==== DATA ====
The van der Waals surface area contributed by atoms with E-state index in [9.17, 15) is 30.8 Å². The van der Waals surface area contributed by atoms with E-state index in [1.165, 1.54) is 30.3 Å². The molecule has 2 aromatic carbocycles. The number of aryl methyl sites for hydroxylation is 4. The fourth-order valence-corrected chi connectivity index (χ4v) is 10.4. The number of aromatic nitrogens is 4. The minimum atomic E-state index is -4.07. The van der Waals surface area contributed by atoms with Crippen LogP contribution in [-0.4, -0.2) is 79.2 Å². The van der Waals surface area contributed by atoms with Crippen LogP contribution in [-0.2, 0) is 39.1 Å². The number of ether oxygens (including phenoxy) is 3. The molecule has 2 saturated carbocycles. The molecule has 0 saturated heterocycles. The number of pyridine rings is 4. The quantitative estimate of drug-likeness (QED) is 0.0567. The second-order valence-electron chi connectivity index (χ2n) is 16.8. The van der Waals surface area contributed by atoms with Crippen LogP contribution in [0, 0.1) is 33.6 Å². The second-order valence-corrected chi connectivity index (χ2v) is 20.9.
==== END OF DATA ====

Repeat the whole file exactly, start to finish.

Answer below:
The van der Waals surface area contributed by atoms with E-state index in [9.17, 15) is 30.8 Å². The van der Waals surface area contributed by atoms with E-state index in [1.165, 1.54) is 30.3 Å². The molecule has 2 aromatic carbocycles. The number of aryl methyl sites for hydroxylation is 4. The fourth-order valence-corrected chi connectivity index (χ4v) is 10.4. The number of aromatic nitrogens is 4. The minimum atomic E-state index is -4.07. The van der Waals surface area contributed by atoms with Crippen LogP contribution in [-0.4, -0.2) is 79.2 Å². The van der Waals surface area contributed by atoms with Crippen LogP contribution in [-0.2, 0) is 39.1 Å². The number of ether oxygens (including phenoxy) is 3. The molecule has 2 saturated carbocycles. The molecule has 0 saturated heterocycles. The number of pyridine rings is 4. The quantitative estimate of drug-likeness (QED) is 0.0567. The second-order valence-electron chi connectivity index (χ2n) is 16.8. The van der Waals surface area contributed by atoms with Crippen LogP contribution in [0, 0.1) is 33.6 Å². The second-order valence-corrected chi connectivity index (χ2v) is 20.9.